Patio faces bulldozer as council corrects land contamination

PUBLISHED: 14:27 29 January 2008 | UPDATED: 10:01 04 May 2010

The patio which could be torn up

The patio which could be torn up

LITTLEPORT villager Amanda Murfitt, who has invested hundreds of pounds in her garden, faces being back to square one after work is carried out to clear dangerous chemicals. She will lose her five-metres-wide shaped patio where the family enjoy open-air m

LITTLEPORT villager Amanda Murfitt, who has invested hundreds of pounds in her garden, faces being back to square one after work is carried out to clear dangerous chemicals.

She will lose her five-metres-wide shaped patio where the family enjoy open-air meals, her son, Joseph, practices his football skills and her daughter Hannah plays with their new puppy.

Instead she has been told she can expect only a standard 1.5 metres patio, and fears her garden will resemble a "new build".

Amanda's garden in Old School Close is one of 29 being cleaned-up by East Cambridgeshire District Council after the homes were built on land contaminated by chemicals from an old gasworks.

But Amanda has accused the council of not "being open" with residents and promising they would reinstate the gardens when they planned only to "make good".

She has been told she must sign a legal agreement with the council by February 15 or the work will not be done.

""The council has always said it would reinstate the gardens," said Amanda. "We have filled in questionnaires and sent photos in the last year but they have waited until now to tell us this is not the case.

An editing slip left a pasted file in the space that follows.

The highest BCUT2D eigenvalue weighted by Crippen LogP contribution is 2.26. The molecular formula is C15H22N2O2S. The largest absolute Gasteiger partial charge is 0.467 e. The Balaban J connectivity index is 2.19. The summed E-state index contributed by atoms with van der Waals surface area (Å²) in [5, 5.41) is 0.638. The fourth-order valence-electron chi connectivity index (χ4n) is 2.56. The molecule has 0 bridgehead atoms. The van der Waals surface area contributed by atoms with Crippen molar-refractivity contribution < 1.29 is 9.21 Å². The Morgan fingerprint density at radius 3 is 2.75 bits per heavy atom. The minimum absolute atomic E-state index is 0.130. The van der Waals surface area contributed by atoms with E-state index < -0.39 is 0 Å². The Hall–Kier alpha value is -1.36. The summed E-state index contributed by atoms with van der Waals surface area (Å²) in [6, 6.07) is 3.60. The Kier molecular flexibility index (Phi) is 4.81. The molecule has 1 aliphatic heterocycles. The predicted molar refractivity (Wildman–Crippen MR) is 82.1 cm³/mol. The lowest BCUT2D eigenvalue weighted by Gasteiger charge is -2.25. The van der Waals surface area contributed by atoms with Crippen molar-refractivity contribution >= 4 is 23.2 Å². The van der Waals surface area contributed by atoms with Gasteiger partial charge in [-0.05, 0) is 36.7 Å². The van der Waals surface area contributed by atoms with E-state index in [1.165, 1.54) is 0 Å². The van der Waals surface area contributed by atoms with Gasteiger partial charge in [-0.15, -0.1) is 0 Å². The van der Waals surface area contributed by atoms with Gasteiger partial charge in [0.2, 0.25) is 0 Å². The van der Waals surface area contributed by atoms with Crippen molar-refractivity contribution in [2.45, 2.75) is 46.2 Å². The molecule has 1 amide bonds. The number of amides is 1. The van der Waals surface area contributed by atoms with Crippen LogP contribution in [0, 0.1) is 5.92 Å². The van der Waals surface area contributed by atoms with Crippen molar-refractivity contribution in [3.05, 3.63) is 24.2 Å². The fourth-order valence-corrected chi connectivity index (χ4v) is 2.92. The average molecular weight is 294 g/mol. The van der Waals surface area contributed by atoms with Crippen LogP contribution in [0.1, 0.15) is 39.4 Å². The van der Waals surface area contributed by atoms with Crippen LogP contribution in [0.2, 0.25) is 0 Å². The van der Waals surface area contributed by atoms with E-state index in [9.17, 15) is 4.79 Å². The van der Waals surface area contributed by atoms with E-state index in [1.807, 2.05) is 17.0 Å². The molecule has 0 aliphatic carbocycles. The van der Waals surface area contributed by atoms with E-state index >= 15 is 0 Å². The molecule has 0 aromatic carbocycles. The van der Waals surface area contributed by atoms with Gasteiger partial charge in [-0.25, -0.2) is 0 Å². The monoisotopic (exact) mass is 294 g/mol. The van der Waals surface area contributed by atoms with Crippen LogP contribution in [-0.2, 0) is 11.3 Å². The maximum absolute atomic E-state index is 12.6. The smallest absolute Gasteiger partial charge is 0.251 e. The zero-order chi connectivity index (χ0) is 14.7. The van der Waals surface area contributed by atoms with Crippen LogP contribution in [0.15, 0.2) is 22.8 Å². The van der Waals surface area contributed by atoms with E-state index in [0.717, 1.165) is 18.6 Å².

"I feel they have not been open with us. They are not going to restore my garden and I will be left with a new build. I just want my patio put back as it is now. But the patio I will get will not even be big enough for a table and chairs."

In a letter, Cllr John Seaman, chairman of East Cambridgeshire District Council's environment and transport committee, told Amanda that council money would pay for "the remediation but would not be sufficient to offer any more than very basic level of reinstatement.

"We have always used this term to describe the process of turning the excavation into a garden, it is a standard term used in the industry and we apologise if you have been led to believe that your garden will be exactly as it is now after the works.

"The cost of reinstating your patio to what it currently is may not be too significant but we would have to offer a similar service to everybody in the surrounding properties and this would have significant financial implications."

He added that, despite any misunderstanding of the term 'reinstate' it would continue to be used as most residents "understand it and what part of the process it represents".

East Cambridgeshire District Council chief executive, John Hill, said that Amanda can either leave the patio in place while work is carried out or it can be dug up but won't be replaced "like for like".

"She has a considerable patio area and we cannot afford to put it back as it is," he said.

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